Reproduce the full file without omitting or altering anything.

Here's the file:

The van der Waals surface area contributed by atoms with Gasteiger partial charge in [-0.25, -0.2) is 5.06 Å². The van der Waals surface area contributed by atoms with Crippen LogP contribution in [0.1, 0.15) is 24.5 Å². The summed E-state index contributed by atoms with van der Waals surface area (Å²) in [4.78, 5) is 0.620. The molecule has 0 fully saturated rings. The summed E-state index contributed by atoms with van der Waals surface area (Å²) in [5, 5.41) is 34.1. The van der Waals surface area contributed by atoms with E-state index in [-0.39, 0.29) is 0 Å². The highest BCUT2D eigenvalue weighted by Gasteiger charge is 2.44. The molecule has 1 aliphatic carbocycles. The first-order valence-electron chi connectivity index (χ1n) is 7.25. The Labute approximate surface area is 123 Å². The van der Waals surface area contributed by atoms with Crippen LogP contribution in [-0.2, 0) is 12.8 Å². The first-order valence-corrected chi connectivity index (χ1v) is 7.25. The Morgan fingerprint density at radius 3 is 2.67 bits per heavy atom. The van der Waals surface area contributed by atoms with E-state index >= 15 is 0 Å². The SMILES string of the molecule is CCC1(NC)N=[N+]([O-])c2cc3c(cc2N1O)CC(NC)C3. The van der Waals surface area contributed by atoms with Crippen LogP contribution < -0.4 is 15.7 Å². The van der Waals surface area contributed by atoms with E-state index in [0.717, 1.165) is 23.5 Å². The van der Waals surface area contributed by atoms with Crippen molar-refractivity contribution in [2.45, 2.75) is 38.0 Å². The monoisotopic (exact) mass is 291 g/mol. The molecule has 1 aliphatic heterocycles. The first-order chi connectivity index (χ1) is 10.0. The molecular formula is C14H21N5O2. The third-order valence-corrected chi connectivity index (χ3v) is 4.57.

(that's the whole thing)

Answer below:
The van der Waals surface area contributed by atoms with Gasteiger partial charge in [-0.25, -0.2) is 5.06 Å². The van der Waals surface area contributed by atoms with Crippen LogP contribution in [0.1, 0.15) is 24.5 Å². The summed E-state index contributed by atoms with van der Waals surface area (Å²) in [4.78, 5) is 0.620. The molecule has 0 fully saturated rings. The summed E-state index contributed by atoms with van der Waals surface area (Å²) in [5, 5.41) is 34.1. The van der Waals surface area contributed by atoms with E-state index in [-0.39, 0.29) is 0 Å². The highest BCUT2D eigenvalue weighted by Gasteiger charge is 2.44. The molecule has 1 aliphatic carbocycles. The first-order valence-electron chi connectivity index (χ1n) is 7.25. The Labute approximate surface area is 123 Å². The van der Waals surface area contributed by atoms with Crippen LogP contribution in [-0.2, 0) is 12.8 Å². The first-order valence-corrected chi connectivity index (χ1v) is 7.25. The Morgan fingerprint density at radius 3 is 2.67 bits per heavy atom. The van der Waals surface area contributed by atoms with E-state index >= 15 is 0 Å². The SMILES string of the molecule is CCC1(NC)N=[N+]([O-])c2cc3c(cc2N1O)CC(NC)C3. The van der Waals surface area contributed by atoms with Crippen LogP contribution < -0.4 is 15.7 Å². The van der Waals surface area contributed by atoms with E-state index in [0.717, 1.165) is 23.5 Å². The van der Waals surface area contributed by atoms with Crippen molar-refractivity contribution in [2.45, 2.75) is 38.0 Å². The monoisotopic (exact) mass is 291 g/mol. The molecule has 1 aliphatic heterocycles. The first-order chi connectivity index (χ1) is 10.0. The molecular formula is C14H21N5O2. The third-order valence-corrected chi connectivity index (χ3v) is 4.57.